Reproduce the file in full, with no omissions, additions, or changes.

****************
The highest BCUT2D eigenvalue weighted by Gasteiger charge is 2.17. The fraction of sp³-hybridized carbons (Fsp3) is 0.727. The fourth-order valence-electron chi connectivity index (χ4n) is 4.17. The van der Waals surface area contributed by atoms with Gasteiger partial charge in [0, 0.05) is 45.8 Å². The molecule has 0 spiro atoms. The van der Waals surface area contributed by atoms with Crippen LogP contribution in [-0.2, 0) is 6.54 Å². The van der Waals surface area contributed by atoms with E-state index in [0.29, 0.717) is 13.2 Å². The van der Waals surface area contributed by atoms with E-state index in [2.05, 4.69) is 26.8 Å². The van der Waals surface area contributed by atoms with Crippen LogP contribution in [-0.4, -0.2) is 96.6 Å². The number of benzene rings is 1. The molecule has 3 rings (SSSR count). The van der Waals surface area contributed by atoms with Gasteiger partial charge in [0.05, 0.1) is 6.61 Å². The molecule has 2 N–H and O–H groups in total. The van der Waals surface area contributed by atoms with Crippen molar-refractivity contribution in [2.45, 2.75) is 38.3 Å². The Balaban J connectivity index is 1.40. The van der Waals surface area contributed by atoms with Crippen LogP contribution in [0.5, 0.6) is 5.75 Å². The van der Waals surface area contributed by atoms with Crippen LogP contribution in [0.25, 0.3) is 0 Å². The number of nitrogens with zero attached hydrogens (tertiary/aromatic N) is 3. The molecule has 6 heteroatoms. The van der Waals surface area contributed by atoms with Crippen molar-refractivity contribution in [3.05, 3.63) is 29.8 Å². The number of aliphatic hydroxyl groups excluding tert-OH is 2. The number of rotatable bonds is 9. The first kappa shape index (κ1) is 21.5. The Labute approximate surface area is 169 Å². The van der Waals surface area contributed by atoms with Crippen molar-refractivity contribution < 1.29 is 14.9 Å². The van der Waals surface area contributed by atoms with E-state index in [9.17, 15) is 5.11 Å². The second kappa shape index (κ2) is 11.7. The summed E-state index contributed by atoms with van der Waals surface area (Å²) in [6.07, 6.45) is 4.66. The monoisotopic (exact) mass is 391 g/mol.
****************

The highest BCUT2D eigenvalue weighted by Gasteiger charge is 2.17. The fraction of sp³-hybridized carbons (Fsp3) is 0.727. The fourth-order valence-electron chi connectivity index (χ4n) is 4.17. The van der Waals surface area contributed by atoms with Gasteiger partial charge in [0, 0.05) is 45.8 Å². The molecule has 0 spiro atoms. The van der Waals surface area contributed by atoms with Crippen LogP contribution in [-0.2, 0) is 6.54 Å². The van der Waals surface area contributed by atoms with E-state index in [0.29, 0.717) is 13.2 Å². The van der Waals surface area contributed by atoms with E-state index in [2.05, 4.69) is 26.8 Å². The van der Waals surface area contributed by atoms with Crippen LogP contribution in [-0.4, -0.2) is 96.6 Å². The number of benzene rings is 1. The molecule has 3 rings (SSSR count). The van der Waals surface area contributed by atoms with Gasteiger partial charge in [0.05, 0.1) is 6.61 Å². The molecule has 2 N–H and O–H groups in total. The van der Waals surface area contributed by atoms with Crippen molar-refractivity contribution in [2.45, 2.75) is 38.3 Å². The Balaban J connectivity index is 1.40. The van der Waals surface area contributed by atoms with Crippen LogP contribution in [0.5, 0.6) is 5.75 Å². The van der Waals surface area contributed by atoms with Crippen LogP contribution in [0.25, 0.3) is 0 Å². The number of nitrogens with zero attached hydrogens (tertiary/aromatic N) is 3. The molecule has 6 heteroatoms. The van der Waals surface area contributed by atoms with Crippen molar-refractivity contribution in [3.05, 3.63) is 29.8 Å². The number of aliphatic hydroxyl groups excluding tert-OH is 2. The number of rotatable bonds is 9. The first kappa shape index (κ1) is 21.5. The Labute approximate surface area is 169 Å². The van der Waals surface area contributed by atoms with Crippen molar-refractivity contribution < 1.29 is 14.9 Å². The van der Waals surface area contributed by atoms with E-state index in [9.17, 15) is 5.11 Å². The second kappa shape index (κ2) is 11.7. The summed E-state index contributed by atoms with van der Waals surface area (Å²) in [6.07, 6.45) is 4.66. The monoisotopic (exact) mass is 391 g/mol.